William Street, in the heart of inner-city Paddington, is a charming, historic area famous for its Victorian terrace houses. It attracts an eclectic mix of bohemian artists and those who are wealthy enough to afford the astronomical house prices, and the combination of the two has created an unusual shopping district.
“This shop has existed here for almost 20 years,” says Victoria Barber, the owner of Di Nuovo, one of the most iconic stores in the area. “William Street used to be mostly residential and there were only a few street fronts.” Little by little, designers looking for new and interesting places to show their wares edged into the area. “The terrace houses made it conducive to young designers with a cutting edge.” William Street became something like a secret village that offers a completely different shopping experience. “It has so much atmosphere,” says Victoria. “It’s become a place for people who are looking for something different and not just brand names.”
One of the big draw cards is that the people who live in the area are the type who buy international labels and wear their new clothes only once or twice before discarding them. A group of vintage shoe and clothes shops, of which Di Nuovo is the best known, have sprung up to take the overflow. As one frequent shopper put it, “it’s like visiting the world’s most up market Salvation Army store”. That’s probably not how the owners of the stores would like to be seen, but Victoria does say that a never ending supply of great clothes comes through Di Nuovo, making it a place where you might be lucky enough to find a barely-worn Hermes scarf, or a Chanel suit, at knock-down prices. “I have almost 5,000 clients who consign clothes here,” she says. “It might be someone wanting to offload one pair of jeans, or a perpetual shopper who buys a new wardrobe every season, who gives me 80 or 90 pieces per drop.” The beauty of this is that “we get new stock every day. Most fashion stores get their winter collection, or their summer collection and that’s it, whereas we get new things every day.”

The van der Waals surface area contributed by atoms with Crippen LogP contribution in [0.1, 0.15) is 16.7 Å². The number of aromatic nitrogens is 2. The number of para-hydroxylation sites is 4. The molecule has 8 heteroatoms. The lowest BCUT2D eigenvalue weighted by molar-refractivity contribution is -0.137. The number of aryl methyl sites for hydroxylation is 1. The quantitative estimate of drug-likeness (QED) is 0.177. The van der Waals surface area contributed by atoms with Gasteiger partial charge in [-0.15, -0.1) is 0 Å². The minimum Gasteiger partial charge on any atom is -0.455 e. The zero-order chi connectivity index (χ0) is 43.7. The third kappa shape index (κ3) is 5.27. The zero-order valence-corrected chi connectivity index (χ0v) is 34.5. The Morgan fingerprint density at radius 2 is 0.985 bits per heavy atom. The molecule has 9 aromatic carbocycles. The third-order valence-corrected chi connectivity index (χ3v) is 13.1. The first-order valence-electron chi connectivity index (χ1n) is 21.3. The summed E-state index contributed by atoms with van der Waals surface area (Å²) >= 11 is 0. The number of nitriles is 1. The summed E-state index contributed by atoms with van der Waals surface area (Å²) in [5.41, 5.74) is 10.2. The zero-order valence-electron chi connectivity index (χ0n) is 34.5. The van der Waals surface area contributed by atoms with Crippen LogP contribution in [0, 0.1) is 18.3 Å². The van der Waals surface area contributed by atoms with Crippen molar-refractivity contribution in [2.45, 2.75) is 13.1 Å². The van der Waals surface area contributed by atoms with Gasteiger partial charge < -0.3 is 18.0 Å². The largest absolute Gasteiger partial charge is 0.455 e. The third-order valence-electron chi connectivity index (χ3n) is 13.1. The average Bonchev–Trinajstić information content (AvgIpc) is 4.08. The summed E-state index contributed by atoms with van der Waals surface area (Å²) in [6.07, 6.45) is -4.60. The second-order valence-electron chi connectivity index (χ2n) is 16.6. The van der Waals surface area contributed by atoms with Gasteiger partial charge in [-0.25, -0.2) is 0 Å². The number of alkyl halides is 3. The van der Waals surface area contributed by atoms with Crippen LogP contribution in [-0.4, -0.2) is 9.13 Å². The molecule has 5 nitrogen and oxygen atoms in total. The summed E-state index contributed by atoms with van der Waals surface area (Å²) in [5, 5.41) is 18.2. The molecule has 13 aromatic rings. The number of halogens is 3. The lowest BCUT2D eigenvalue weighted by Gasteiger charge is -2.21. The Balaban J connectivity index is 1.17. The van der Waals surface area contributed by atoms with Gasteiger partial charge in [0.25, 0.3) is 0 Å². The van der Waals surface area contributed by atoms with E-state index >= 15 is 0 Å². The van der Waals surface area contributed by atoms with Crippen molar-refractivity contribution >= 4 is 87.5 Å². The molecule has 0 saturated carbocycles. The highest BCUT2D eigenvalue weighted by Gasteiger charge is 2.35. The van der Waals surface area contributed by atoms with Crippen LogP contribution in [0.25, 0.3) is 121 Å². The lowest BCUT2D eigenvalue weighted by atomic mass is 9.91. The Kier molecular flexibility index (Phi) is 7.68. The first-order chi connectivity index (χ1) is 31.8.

There are several other recycled clothes stores on the street, including Pelle, which specialises in recycled designer footwear, bags and accessories.
Presumably, however, when celebrities like Julia Roberts, Nicole Kidman and Reese Witherspoon shop on William Street, it’s not recycled clothes they’re after. They may instead be heading to the contemporary boutiques, which also draw fashion stylists like Maia Liakos. She recommends a visit to the store Poepke, for its “eclectic edit of local and international labels” and to The Corner Shop, which “stocks great Australian and international labels for the slightly cooler and younger crowd.”
A number of designers have also set up shop on the street, such as Sylvia Chan, known for her extraordinary formal wear and accessories. In her current Egypt Collection, for example, she has a dress that looks like silk, but which is actually composed of a metal fabric. There are also two bespoke shoemakers nearby, as well as lingerie specialists, a bespoke menswear shop and a number of small bridal wear stores tucked away in the terrace houses.
Sydney’s high flyers don’t just come to William Street for their clothes. The Body Beautiful Beautician is frequented by A-listers, who appreciate the management for being discreet enough not to sell stories about their cellulite to the tabloids, while the professionals at the Brow Bar are famous for being able to snip, primp and wax the hairiest eyebrow into a thing of perfection.
There’s also the eclectic I Like Birds, where you can find everything from a set of flying ducks to $600 Brazilian cow hides; an art gallery; and Just William chocolates, known for its hand made chocolate coated jelly frogs, rum plum truffles and liqueur Bombes, has been feeding Sydney’s chocolate addictions for 27 years. More recently, a tiny wine bar called 10 William Street has opened, offering a sophisticated wine list that, while leaning towards Italian, also offers sherry and sake, among other delights.
But by the time you’ve covered the street and admired the discount designer clothes and shoes, the hand-made wedding gowns, and the vintage home wares, and you’ve said hello to one or two passing celebrities, the place you need more than anything else is Russo Alimentari, a café/delicatessen. This is the coffee shop where many of the early designers and artists attracted to the area used to congregate, drawn by the rich and fortifying coffee. It’s still the right place to sit, sip and watching the passing parade.
This was originally published in Where magazine, probably around 2007. (I can’t remember! And the original website no longer exists.)